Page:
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Two Black Hawk crews from the 25th Combat Aviation Brigade, 25th Infantry Division, salute the fallen soldiers they transported to Balad on Feb. 9.
Two Black Hawk crews from the 25th Combat Aviation Brigade, 25th Infantry Division, salute the fallen soldiers they transported to Balad on Feb. 9. (Zeke Minaya / S&S)

TIKRIT, Iraq — With a small black cross pinned above the name patch of his uniform, Chaplain (Capt.) Ray Santillano was the only soldier without a weapon on the mission he led last week.

Chaplains are never armed, but Santillano was going to where the fighting was done. His job was dealing with what comes after.

Among the U.S. Army’s many ceremonies, Santillano performs one of the briefest and simplest, but also among the most powerful. As a chaplain with the 25th Combat Aviation Brigade, he escorts the remains of soldiers killed in northern Iraq on the first leg of their journey home. On landing zones and airstrips he offers a prayer, and then accompanies the body as a reminder to everyone involved that though silent, a soldier is present.

This was the 16th “hero mission,” as they are called, that Santillano had embarked on and the details of the various trips have blurred together, he said. Santillano does not count casualties and cannot remember all the names, he said.

It’s not because he has grown callous, he said. Far from it.

“It’s for mental health,” Santillano said. “Otherwise it would be too hard.”

It was a cold night when Santillano boarded a Black Hawk helicopter at Camp Speicher, where most of the chaplains of the 25th CAB are based. He was bound for Camp Warhorse, where soldiers had tripped a bomb while searching a house near Baqoubah on Feb. 9.

“I’ve been to Warhorse before,” Santillano said.

It was during an earlier trip there that the 38-year-old San Antonio native said he was struck by the meaning of the hero mission. On that occasion, he arrived to escort the remains of three soldiers who had been in a Humvee that had hit a mine. As the bodies were being loaded into a helicopter during a short ceremony, Santillano saw standing in formation a fourth soldier who had also been in the Humvee, but had survived.

“It was a cold night and he was in a bloody smock, like a hospital gown,” he said. “He had burn cream smeared all over his face. He was pretty banged-up, in pretty bad shape.”

The soldier, however, had demanded to be present as his comrades left the base for the final time. Struggling to stay on his feet, the wounded soldier offered a last salute. “It was the sharpest salute you have ever seen,” Santillano recalled. “It’s humbling to see the kind of sacrifice that these kids make. It’s humbling to see the loyalty.”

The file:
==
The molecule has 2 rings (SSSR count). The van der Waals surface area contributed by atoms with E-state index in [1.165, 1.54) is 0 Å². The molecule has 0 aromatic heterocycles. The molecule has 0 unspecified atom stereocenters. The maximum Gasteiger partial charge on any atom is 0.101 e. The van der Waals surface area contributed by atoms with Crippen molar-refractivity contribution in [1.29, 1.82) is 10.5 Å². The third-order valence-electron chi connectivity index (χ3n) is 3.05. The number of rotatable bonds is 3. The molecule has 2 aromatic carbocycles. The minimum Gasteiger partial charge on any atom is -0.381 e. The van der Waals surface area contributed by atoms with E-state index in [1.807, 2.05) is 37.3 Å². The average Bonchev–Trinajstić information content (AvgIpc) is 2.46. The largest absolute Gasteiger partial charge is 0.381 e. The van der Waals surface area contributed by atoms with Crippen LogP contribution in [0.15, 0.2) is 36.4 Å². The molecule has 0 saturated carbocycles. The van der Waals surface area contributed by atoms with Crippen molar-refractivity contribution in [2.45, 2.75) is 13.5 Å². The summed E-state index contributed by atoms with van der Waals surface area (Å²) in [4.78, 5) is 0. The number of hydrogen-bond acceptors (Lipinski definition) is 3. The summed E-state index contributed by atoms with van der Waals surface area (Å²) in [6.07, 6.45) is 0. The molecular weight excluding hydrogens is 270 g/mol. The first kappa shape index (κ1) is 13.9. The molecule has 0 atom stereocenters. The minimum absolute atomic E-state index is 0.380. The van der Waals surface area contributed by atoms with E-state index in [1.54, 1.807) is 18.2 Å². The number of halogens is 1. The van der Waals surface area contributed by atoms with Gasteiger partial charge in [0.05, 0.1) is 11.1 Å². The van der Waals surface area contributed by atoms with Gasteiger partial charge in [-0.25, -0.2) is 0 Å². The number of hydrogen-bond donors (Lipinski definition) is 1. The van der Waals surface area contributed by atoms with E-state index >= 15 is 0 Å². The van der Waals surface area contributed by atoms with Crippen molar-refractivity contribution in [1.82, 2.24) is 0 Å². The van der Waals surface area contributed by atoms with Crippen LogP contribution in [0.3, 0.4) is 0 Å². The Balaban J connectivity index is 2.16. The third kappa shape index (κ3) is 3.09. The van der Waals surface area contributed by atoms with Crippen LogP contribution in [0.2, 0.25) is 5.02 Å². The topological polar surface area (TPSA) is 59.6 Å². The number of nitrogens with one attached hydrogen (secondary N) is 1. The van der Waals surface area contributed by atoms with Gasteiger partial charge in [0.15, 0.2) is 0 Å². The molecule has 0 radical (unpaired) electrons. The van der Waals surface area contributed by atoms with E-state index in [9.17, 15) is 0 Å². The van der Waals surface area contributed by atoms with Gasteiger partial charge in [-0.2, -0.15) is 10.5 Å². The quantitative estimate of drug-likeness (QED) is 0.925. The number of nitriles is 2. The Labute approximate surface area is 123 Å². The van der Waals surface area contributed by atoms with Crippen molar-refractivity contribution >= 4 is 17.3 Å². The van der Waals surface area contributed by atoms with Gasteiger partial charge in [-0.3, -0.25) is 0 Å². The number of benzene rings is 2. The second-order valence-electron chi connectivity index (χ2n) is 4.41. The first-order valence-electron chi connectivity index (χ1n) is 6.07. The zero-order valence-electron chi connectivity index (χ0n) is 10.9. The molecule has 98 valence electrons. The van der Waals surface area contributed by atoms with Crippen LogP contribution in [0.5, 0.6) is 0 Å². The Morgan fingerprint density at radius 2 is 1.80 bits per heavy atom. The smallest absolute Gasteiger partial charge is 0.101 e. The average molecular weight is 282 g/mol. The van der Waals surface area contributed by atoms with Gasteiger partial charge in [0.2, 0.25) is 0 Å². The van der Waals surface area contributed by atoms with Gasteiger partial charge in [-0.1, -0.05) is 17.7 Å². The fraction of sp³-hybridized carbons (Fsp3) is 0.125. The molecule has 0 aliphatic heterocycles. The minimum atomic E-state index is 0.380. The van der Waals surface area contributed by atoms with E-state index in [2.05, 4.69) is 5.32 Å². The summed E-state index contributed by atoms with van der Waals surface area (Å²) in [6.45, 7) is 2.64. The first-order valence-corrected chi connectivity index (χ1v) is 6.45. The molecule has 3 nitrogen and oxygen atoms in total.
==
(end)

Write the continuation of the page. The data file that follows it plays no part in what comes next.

This most recent night was no different. When Santillano arrived at Warhorse, soldiers had already begun to gather near the landing zone. They lit a path on the gravel with flashlights for the stretchers to be carried to the waiting helicopters.

This time, three members of the Fort Hood, Texas-based 1st Battalion, 12th Cavalry Regiment, 1st Cavalry Division, would be making the trip with Santillano. They were: Staff Sgt. Alan W. Shaw, 31, of Little Rock, Ark.; Staff Sgt. Eric Ross, 26, of Kenduskeag, Maine; and Spc. Leeroy A. Camacho, 28, of Saipan, Mariana Islands. The second door they tried in the building they were searching had been booby-trapped.

Battalion commander Lt. Col. Morris Goins said it was important to have a chaplain there to honor the fallen soldiers, but it also helped those left behind say their farewells.

“These guys and gals are sometimes closer to their fellow soldiers than to their own family,” he said. “It helps them begin the grieving process.”

The ceremony by the helicopters was brief. One by one, the body bags were carried through the salutes of their fellow soldiers. The remains were secured in the Black Hawks. Santillano stood aside as chaplains from Warhorse offered prayers.

It was too dark to see faces, and there was barely any sound. But it was not necessary — the power of the tribute was evident in the wordless eloquence of a silent airfield, and the perfectly still and unflinching rows of soldiers surrounding their comrades for the last time.

The Black Hawks took off for Balad, where the remains would be transferred to aircraft bound eventually for Dover Air Force base. At Balad, Santillano gathered the crews of the two Black Hawks for a smaller tribute. They offered a salute as the bodies were unloaded from the aircraft.

“It makes things hit home,” said Staff Sgt. Joe Zumwalt, 38, of Hawaii, a crew chief on one of the helicopters. “It makes things really hit home when you are transporting someone’s remains. It takes away any feeling of invincibility and makes you feel fragile. The soldiers deserve that honor and that care.”

Back at Camp Speicher, Santillano said that he is often asked about the hero missions. His response is that he cannot control the time and place when they occur, but that he does have control over the respect and dignity with which they are conducted.

“You can’t focus on the loss,” he said. “You’ve got to focus on the service and duty.”

Read about Santillano's experience escorting Saddam Hussein's remains.

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